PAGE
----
Husker Du: The Story of the Noise-Pop Pioneers

Husker Du biography by Andrew EarlesAndrew Earles’ Husker Du biography is the first book to be dedicated to the Minneapolis trio who, between 1982 and 1987, set a high watermark in the development of American underground guitar music.

Their recorded output spans the lightning hardcore punk of Land Speed Record, genre-breaking double album Zen Arcade, noise pop of Flip Your Wig and ends with Warehouse: Songs and Stories, another double album.

But to date Husker Du has received a chapter in Michael Azerrad’s defining Our Band Could Be Your Life, passing mention in Gina Arnold’s enjoyable On The Road To Nirvana and that’s been pretty much it as far as far as printed spine-bound coverage of the band goes.

So, to Earles’ fantastic, but flawed book Husker Du: The Story of the Noise-Pop Pioneers Who Launched Modern Rock.

To all intents and purposes it’s a book I’ve been waiting for since 1993 when I bought the Warehouse double album in Bath, spurred on by a growing obsession with Sugar, Husker Du guitarist Bob Mould’s 90s alt rock trio.

Unfortunately I need to tackle the book’s flaws first. Chief among them is that it’s frustratingly incomplete. There’s no personal or even musical background on Bob Mould, drummer Grant Hart or bassist Greg Norton. Many tantalising facts are left hanging in the air rather than being pursued – Norton’s accusations of being, well, somewhat scammed out of money by his band mates being a case in point.

There’s little first-hand information on how the band approached song writing and recording, how that changed as they expanded their musical palate or what two of the three principles (Mould declined to participate*) thought of the contents of their albums.

Making sense of a hardcore punk band whose drummer recorded what can only be described as a show tune (the unreleased piano instrumental from the Zen Arcade sessions, known as ‘Granted’ on some bootlegs) would have illuminated how they differed from their peers.

Elsewhere Earles seems overly ‘embedded’ with Norton and Hart, the latter in particular. So when Hart explains that his The Baby Song is (in intention at least) “a heartfelt tribute” to his newborn son, the author declines to mention that the song itself is a horrible throwaway novelty.

It would also be nice to know whether Hart or Norton ever regretted signing to SST, in view of the still unresolved royalty issues with the legendary California punk record label.

Further more, given that Earles talked to SST’s Joe Carducci, some information on the status of Husker Du’s back catalogue – which is crying out for a responsible remastering/reissue programme – should surely have been in order.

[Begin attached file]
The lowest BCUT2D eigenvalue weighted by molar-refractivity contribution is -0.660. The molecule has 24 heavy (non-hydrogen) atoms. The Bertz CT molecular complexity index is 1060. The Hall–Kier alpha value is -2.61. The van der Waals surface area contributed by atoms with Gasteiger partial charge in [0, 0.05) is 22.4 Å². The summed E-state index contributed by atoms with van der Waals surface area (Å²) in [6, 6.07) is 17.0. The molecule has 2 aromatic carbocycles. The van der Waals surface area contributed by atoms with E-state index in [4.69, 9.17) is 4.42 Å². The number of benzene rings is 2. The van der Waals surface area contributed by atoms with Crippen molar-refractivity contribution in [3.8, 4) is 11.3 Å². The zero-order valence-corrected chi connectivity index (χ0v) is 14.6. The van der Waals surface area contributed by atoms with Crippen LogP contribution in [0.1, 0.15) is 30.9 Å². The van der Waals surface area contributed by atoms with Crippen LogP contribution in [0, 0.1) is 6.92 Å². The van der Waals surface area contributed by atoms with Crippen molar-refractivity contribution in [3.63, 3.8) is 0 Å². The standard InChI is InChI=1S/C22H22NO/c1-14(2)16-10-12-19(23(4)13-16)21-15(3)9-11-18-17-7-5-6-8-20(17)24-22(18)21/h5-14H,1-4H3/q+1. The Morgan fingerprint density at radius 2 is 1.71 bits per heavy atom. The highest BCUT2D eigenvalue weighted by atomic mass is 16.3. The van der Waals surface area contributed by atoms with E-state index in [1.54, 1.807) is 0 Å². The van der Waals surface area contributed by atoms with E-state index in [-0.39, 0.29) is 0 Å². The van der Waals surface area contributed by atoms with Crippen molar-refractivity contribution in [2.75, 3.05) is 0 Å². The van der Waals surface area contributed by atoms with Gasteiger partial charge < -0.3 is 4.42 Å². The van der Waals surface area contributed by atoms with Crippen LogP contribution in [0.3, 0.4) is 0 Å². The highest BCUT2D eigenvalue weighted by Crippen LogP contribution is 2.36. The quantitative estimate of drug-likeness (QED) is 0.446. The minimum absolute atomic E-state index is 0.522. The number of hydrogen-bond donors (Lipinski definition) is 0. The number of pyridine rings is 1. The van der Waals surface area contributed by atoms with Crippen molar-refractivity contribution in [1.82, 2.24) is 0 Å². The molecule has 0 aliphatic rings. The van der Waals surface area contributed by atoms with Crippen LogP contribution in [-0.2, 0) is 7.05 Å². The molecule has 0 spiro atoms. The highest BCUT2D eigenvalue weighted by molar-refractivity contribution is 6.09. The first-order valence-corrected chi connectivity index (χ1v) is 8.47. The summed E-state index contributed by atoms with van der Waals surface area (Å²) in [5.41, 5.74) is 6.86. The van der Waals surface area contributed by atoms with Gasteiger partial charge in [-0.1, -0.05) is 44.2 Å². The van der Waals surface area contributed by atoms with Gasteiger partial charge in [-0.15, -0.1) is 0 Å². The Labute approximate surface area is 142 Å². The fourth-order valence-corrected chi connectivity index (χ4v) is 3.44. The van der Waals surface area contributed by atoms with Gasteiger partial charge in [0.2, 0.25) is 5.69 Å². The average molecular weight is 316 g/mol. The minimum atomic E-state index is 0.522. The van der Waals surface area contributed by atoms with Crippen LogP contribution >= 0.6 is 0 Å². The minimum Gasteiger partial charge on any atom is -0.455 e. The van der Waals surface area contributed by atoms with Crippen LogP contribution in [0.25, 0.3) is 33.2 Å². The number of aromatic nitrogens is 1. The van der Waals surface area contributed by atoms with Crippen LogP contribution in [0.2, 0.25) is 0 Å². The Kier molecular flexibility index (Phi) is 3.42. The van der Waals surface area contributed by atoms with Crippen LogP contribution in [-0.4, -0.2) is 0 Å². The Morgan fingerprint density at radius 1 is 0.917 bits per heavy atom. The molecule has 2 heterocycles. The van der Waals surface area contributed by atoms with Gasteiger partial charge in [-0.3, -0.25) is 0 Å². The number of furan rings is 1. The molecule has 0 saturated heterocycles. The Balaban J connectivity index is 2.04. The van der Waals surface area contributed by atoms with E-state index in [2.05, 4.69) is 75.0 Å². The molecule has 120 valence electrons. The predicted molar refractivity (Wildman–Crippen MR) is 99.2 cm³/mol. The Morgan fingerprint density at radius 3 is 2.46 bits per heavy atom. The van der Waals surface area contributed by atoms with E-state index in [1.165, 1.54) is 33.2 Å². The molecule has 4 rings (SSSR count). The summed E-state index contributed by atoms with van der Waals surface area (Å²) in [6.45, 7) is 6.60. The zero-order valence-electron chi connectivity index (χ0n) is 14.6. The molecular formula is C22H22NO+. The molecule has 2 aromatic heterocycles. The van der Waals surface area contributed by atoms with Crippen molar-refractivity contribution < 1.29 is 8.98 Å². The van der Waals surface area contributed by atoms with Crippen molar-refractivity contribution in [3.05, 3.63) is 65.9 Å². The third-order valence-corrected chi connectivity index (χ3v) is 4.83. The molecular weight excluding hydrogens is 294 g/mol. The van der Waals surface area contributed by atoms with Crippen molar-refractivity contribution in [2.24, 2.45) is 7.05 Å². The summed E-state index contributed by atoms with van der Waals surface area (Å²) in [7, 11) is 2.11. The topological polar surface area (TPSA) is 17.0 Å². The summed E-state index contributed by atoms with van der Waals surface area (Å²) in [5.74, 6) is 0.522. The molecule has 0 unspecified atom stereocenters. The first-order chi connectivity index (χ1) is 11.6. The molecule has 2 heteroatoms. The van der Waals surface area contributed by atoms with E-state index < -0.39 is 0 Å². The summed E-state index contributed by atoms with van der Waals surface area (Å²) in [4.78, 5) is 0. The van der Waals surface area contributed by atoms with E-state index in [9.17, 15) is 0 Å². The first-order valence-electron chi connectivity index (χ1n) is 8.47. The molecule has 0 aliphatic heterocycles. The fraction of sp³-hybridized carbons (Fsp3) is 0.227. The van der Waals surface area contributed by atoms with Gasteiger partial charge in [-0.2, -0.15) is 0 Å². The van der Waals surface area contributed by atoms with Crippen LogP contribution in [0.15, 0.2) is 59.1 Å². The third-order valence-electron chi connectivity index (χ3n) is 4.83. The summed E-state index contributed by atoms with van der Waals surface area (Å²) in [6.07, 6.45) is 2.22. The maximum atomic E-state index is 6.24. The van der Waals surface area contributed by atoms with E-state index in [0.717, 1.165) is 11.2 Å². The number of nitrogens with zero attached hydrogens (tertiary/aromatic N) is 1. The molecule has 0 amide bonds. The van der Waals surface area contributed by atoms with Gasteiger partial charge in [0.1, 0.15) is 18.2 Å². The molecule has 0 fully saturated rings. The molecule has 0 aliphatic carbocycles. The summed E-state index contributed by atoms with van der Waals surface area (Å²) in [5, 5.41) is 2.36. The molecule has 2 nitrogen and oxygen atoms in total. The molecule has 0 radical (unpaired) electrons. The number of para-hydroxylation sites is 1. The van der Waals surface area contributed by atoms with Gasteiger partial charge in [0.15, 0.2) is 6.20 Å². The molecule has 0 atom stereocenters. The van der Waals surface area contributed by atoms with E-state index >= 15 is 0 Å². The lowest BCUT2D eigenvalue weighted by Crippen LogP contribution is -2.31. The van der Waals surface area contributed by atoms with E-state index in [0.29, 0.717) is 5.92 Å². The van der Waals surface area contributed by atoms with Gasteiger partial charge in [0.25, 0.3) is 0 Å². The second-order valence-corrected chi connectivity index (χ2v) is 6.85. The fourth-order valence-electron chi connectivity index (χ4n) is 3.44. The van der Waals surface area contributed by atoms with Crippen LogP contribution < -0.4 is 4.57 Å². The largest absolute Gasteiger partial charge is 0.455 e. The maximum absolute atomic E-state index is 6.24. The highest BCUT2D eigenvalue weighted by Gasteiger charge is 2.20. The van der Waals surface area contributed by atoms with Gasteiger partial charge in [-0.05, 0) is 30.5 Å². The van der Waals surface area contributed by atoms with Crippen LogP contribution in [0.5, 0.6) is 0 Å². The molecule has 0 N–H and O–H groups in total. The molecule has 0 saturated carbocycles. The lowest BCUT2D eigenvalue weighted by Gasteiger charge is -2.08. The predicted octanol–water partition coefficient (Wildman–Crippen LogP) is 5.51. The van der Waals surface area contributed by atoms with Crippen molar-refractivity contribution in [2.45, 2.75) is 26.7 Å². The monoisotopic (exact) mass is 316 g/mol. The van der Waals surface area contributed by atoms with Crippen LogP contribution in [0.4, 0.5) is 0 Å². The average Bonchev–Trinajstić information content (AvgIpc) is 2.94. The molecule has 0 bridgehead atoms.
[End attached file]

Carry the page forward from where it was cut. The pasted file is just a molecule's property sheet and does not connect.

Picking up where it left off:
My final gripe is partly due to my day job. I proofread and subedit other peoples’ copy every day (whether you’d know this from the state of this blog is, frankly, besides the point). So Earles’ errors in terms of spelling (notably referring to the bassist as Horton), grammar, repetition and non-sequiters jar more than a little.

Also, more could be made of the unwieldy ‘noise pop pioneers’ title the book bestows upon them. Perhaps follow a line of thought that runs: the Pixies’ advertised for a bassist into Husker Du and Peter, Paul and Mary, with Smells Like Teen Spirit Nirvana’s Kurt Cobain was trying to write a Pixies rip-off, and Nirvana are without a doubt a band that changed the course of modern rock music.

Now the good. First off, it’s a book about Husker Du. For all the complaining above, that’s perhaps all you need to know (it was certainly all I needed to know).

It provides a unique look at the band and does a good job of explaining what made them trail blazers.

It’s the first time I’ve read that much of what Greg Norton has to say, and there’s a lot of material, stories and perspectives I’d not heard from throughout their career.

The book also inspired me to dig out recordings of band’s earlier shows and unreleased tracks from the box at the bottom of Son1’s wardrobe, where they’ve languished for too long.

And as for the flaws, as Earles candidly notes in his introduction: “It comes from the right place.”

Or, if he’d quoted Minor Threat: You tell me that I make no difference/At least I’m f*****’ trying/What the f*** have you done?

Disclaimer: I am, as you may have guessed, a bit of a fan of Husker Du. I have everything they’ve released, and have played most of it to death, and for a long time my proudest online mention was a name-check on Paul Hilcoff’s site. There’s also the small matter of my blog being named after a line in a Bob Mould song.

*Bob Mould’s autobiography See A Little Light: Tales Of Melody And Rage is due out in June this year

2 responses to “Husker Du: The Story of the Noise-Pop Pioneers

  1. Pingback: Bob Mould's SEE A LITTLE LIGHT | Seasons of Pride

  2. Pingback: Review: See A Little Light – Bob Mould’s autobiography | A Tangle Of Wires

Leave a Reply

Fill in your details below or click an icon to log in:

WordPress.com Logo

You are commenting using your WordPress.com account. Log Out / Change )

Twitter picture

You are commenting using your Twitter account. Log Out / Change )

Facebook photo

You are commenting using your Facebook account. Log Out / Change )

Google+ photo

You are commenting using your Google+ account. Log Out / Change )

Connecting to %s